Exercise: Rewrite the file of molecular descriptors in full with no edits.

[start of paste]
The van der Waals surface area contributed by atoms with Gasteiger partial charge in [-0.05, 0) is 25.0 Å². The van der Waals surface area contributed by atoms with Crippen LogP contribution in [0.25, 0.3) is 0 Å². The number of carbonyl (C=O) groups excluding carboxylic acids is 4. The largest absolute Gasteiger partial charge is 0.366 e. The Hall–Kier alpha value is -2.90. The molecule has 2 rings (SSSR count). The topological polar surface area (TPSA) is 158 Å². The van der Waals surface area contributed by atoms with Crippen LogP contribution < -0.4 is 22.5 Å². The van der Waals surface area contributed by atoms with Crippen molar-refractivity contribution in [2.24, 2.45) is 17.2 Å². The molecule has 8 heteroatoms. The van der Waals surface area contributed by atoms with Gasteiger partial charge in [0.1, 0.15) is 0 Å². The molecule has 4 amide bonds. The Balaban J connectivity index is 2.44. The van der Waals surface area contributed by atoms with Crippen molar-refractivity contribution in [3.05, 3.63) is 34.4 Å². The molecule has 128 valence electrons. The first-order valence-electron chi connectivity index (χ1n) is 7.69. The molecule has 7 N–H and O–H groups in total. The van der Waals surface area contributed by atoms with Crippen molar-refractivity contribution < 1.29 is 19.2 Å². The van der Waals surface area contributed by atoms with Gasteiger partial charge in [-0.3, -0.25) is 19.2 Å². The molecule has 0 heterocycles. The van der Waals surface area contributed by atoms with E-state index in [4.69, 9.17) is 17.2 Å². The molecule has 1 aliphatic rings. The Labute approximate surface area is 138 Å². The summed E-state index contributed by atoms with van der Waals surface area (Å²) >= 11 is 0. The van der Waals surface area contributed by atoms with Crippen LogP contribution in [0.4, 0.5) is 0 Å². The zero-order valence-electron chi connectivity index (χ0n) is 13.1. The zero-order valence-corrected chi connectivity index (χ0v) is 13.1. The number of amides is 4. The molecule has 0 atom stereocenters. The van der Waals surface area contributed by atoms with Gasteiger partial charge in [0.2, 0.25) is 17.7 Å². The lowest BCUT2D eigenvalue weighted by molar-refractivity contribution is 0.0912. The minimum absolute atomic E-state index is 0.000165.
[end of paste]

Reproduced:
The van der Waals surface area contributed by atoms with Gasteiger partial charge in [-0.05, 0) is 25.0 Å². The van der Waals surface area contributed by atoms with Crippen LogP contribution in [0.25, 0.3) is 0 Å². The number of carbonyl (C=O) groups excluding carboxylic acids is 4. The largest absolute Gasteiger partial charge is 0.366 e. The Hall–Kier alpha value is -2.90. The molecule has 2 rings (SSSR count). The topological polar surface area (TPSA) is 158 Å². The van der Waals surface area contributed by atoms with Crippen LogP contribution < -0.4 is 22.5 Å². The van der Waals surface area contributed by atoms with Crippen molar-refractivity contribution in [2.24, 2.45) is 17.2 Å². The molecule has 8 heteroatoms. The van der Waals surface area contributed by atoms with Gasteiger partial charge in [0.1, 0.15) is 0 Å². The molecule has 4 amide bonds. The Balaban J connectivity index is 2.44. The van der Waals surface area contributed by atoms with Crippen molar-refractivity contribution in [3.05, 3.63) is 34.4 Å². The molecule has 128 valence electrons. The first-order valence-electron chi connectivity index (χ1n) is 7.69. The molecule has 7 N–H and O–H groups in total. The van der Waals surface area contributed by atoms with Crippen molar-refractivity contribution < 1.29 is 19.2 Å². The van der Waals surface area contributed by atoms with Gasteiger partial charge in [-0.3, -0.25) is 19.2 Å². The molecule has 0 heterocycles. The van der Waals surface area contributed by atoms with E-state index in [4.69, 9.17) is 17.2 Å². The molecule has 1 aliphatic rings. The Labute approximate surface area is 138 Å². The summed E-state index contributed by atoms with van der Waals surface area (Å²) >= 11 is 0. The van der Waals surface area contributed by atoms with Crippen LogP contribution in [0.4, 0.5) is 0 Å². The zero-order valence-electron chi connectivity index (χ0n) is 13.1. The zero-order valence-corrected chi connectivity index (χ0v) is 13.1. The number of amides is 4. The molecule has 0 atom stereocenters. The van der Waals surface area contributed by atoms with Gasteiger partial charge in [0.2, 0.25) is 17.7 Å². The lowest BCUT2D eigenvalue weighted by molar-refractivity contribution is 0.0912. The minimum absolute atomic E-state index is 0.000165.